I met Rusty in English class, third-period. She sat on the other side of the room quiet but filled with electricity. With tight leather pants and big black boots, she sat back with a slicked, dark pixie cut looking like a badass.
It was this energy that scared most kids away or made her the brunt of jokes, but it drew me in like a magnet. Feeling like a misfit and the brunt of jokes myself, I approached Rusty, and we got to talking.
She was new to the school and was living with her maternal grandparents. Her estranged father lived only a few houses up the road, and her mother was living in Florida. Before living with her grandparents, her upbringing was strict and extremely religious.
As a young girl, Rusty always wore dresses was never allowed to wear pants, apply make-up or reveal her beauty in any way. I got the impression that her mother married a guy who was Baptist or something and that she had enough of that lifestyle and took off.
Obviously, this would be jarring for any child, and so her grandparents gave her a lot of freedoms. These freedoms included unlimited access to money and a black Porsche 944 with a turbocharged engine.
Over the next few months, Rusty would come home to meet my mom, and I would go over to meet her grandparents. We became a couple like any other high school couple; hanging out whenever we could, going to prom together but there were some notable differences, like the black Porsche, money, and drugs.
When other couples were going to Friday night football games and sneaking off to get busy, we were scoring drugs in a racecar, selling acid to the oldheads at the local laundromat and being utterly self-destructive.
Summer of my sophomore year kicked off with a bang, and we were full speed into the madness. By this time we were getting high almost daily and moving into harder stuff like dust and speed. This summer was a turning point for both of us.
Things progressed as they do for young kids who think they’re in love and high on drugs.
On one particular summer day, I remember smoking some dust before going out to eat. We did our thing, got into the Porsche and then drove one hundred and twenty miles per hour down the highway to the local mall. The ride was thrilling, but I could feel my brain just turning to mush inside my head.
When we arrived at the restaurant, the patrons turned to watch as the waiter seated us. I can only imagine what they were thinking. I knew what I was thinking, and it wasn’t pleasant.
Walking across the room to our table seemed like an eternity yet like I was riding a rollercoaster all at the same time. The waiter was talking to me, I know he was, but whatever he was saying sounded like he was speaking to me through a wall in a different room.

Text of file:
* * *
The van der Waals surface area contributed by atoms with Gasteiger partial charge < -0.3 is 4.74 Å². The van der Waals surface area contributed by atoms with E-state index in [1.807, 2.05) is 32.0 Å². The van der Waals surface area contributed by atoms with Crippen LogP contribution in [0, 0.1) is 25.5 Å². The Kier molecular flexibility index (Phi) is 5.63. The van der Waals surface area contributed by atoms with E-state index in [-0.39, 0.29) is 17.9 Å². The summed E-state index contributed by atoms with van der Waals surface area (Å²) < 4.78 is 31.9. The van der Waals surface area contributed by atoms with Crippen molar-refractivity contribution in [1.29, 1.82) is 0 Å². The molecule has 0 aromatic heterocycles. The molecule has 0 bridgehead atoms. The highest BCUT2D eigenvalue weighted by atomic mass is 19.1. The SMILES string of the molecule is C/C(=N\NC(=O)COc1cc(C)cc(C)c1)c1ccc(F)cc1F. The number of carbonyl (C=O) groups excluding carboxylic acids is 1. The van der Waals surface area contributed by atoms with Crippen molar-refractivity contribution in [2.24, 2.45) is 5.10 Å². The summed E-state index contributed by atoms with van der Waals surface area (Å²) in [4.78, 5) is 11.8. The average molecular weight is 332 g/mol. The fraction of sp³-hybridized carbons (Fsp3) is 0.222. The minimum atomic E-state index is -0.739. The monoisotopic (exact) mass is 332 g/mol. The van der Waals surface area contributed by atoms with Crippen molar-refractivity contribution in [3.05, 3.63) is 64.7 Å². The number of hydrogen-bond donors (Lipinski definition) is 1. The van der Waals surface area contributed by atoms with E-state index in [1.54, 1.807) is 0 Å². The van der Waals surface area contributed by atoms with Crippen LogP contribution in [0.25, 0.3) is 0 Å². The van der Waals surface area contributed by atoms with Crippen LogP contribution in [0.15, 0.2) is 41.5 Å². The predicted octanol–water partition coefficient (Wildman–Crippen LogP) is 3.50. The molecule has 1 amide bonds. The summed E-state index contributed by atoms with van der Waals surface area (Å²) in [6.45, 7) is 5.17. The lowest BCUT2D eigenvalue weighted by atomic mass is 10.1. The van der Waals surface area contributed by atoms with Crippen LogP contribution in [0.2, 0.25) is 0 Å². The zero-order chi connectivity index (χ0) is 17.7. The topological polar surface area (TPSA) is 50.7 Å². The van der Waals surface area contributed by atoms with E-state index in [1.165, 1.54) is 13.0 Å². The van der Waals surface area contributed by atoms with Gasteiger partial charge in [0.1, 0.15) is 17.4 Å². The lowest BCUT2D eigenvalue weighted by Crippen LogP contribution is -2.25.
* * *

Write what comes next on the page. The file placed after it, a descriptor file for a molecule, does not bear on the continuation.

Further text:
Honestly, I don’t even remember what I ordered or if I ordered at all and I’m not even sure I remember getting home? Like I said this summer was a turning point.
It was this summer when I noticed changes in both Rusty and me. As we experimented with heavier drugs, our behavior became more self-destructive. Rusty also changed her style and met a new group of friends. She went from artsy badass to hip-hop superstar.
One night, we were hanging out at my mom’s place sitting on the couch. Rusty went to powder her nose, and when she came back, her whole demeanor changed. She began to bob her head, and her eyes were having difficulty staying open, I knew this was bad. Heroin was going around town, but we stayed clear of it knowing the dangers.
I kept Rusty on the couch, gently slapping her cheeks and calling her name. She mumbled that she was all right and so I just sat there with her until she came around. Things between the two of us were never the same after that night.
We began drifting further apart as she was spending more time with her new crowd. Just as the summer was ending, we sat in her car smoking cigarettes and talking. We decided to call it quits, and that would be the last time I would ever see or speak to Rusty.
It was all over the news, “Police from three different counties are involved in a high-speed chase pursuing a young woman believed to be involved in a hit and run.” By the time the evening news hit, that young woman was stopped, and the hit and run became vehicular manslaughter.
The phone in the kitchen wouldn’t stop ringing.
Friends and family called to ask my mom if I had been in the car with Rusty. Lord knows there were plenty of other times when I was; thank god this time was different. Just the week before, Rusty and I had said our goodbyes.
Going back to school after your girlfriend kills someone with her car has a way of making the day long and awkward, especially when you sit next to the victim’s granddaughter in history class.
How did we get here, to this place where lives are ruined? I was angry because of what she did, but I was also overcome with sadness knowing that her life was never going to be the same and that an innocent man is dead. I kept asking myself could I have done something to prevent this tragedy? It’s a question that plagues me to this day.
This story is based on real events so names were changed.
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Originally Published on charlesminguez.com